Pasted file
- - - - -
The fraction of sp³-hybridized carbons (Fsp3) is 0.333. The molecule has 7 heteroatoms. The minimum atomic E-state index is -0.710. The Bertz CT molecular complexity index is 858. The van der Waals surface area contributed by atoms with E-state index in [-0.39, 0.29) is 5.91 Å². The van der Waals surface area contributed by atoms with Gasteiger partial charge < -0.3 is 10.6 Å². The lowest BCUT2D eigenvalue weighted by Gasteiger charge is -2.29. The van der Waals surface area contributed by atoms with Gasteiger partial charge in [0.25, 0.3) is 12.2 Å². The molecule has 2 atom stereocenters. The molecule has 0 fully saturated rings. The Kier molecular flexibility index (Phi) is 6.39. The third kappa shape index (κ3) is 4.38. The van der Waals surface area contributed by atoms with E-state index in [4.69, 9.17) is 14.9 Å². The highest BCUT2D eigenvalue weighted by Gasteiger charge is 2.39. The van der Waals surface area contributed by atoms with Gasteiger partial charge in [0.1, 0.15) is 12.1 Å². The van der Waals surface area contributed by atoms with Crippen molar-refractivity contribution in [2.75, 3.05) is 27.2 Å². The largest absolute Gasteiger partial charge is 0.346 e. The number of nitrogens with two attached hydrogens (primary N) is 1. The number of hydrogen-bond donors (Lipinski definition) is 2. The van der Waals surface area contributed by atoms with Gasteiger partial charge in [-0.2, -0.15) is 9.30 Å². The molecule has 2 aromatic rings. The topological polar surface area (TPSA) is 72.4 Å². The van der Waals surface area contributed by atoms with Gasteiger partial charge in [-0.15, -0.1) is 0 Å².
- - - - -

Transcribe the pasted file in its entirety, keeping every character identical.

The fraction of sp³-hybridized carbons (Fsp3) is 0.333. The molecule has 7 heteroatoms. The minimum atomic E-state index is -0.710. The Bertz CT molecular complexity index is 858. The van der Waals surface area contributed by atoms with E-state index in [-0.39, 0.29) is 5.91 Å². The van der Waals surface area contributed by atoms with Gasteiger partial charge < -0.3 is 10.6 Å². The lowest BCUT2D eigenvalue weighted by Gasteiger charge is -2.29. The van der Waals surface area contributed by atoms with Gasteiger partial charge in [0.25, 0.3) is 12.2 Å². The molecule has 2 atom stereocenters. The molecule has 0 fully saturated rings. The Kier molecular flexibility index (Phi) is 6.39. The third kappa shape index (κ3) is 4.38. The van der Waals surface area contributed by atoms with E-state index in [4.69, 9.17) is 14.9 Å². The highest BCUT2D eigenvalue weighted by Gasteiger charge is 2.39. The van der Waals surface area contributed by atoms with Gasteiger partial charge in [0.1, 0.15) is 12.1 Å². The van der Waals surface area contributed by atoms with Crippen molar-refractivity contribution in [2.75, 3.05) is 27.2 Å². The largest absolute Gasteiger partial charge is 0.346 e. The number of nitrogens with two attached hydrogens (primary N) is 1. The number of hydrogen-bond donors (Lipinski definition) is 2. The van der Waals surface area contributed by atoms with Gasteiger partial charge in [-0.2, -0.15) is 9.30 Å². The molecule has 2 aromatic rings. The topological polar surface area (TPSA) is 72.4 Å². The van der Waals surface area contributed by atoms with Gasteiger partial charge in [-0.15, -0.1) is 0 Å².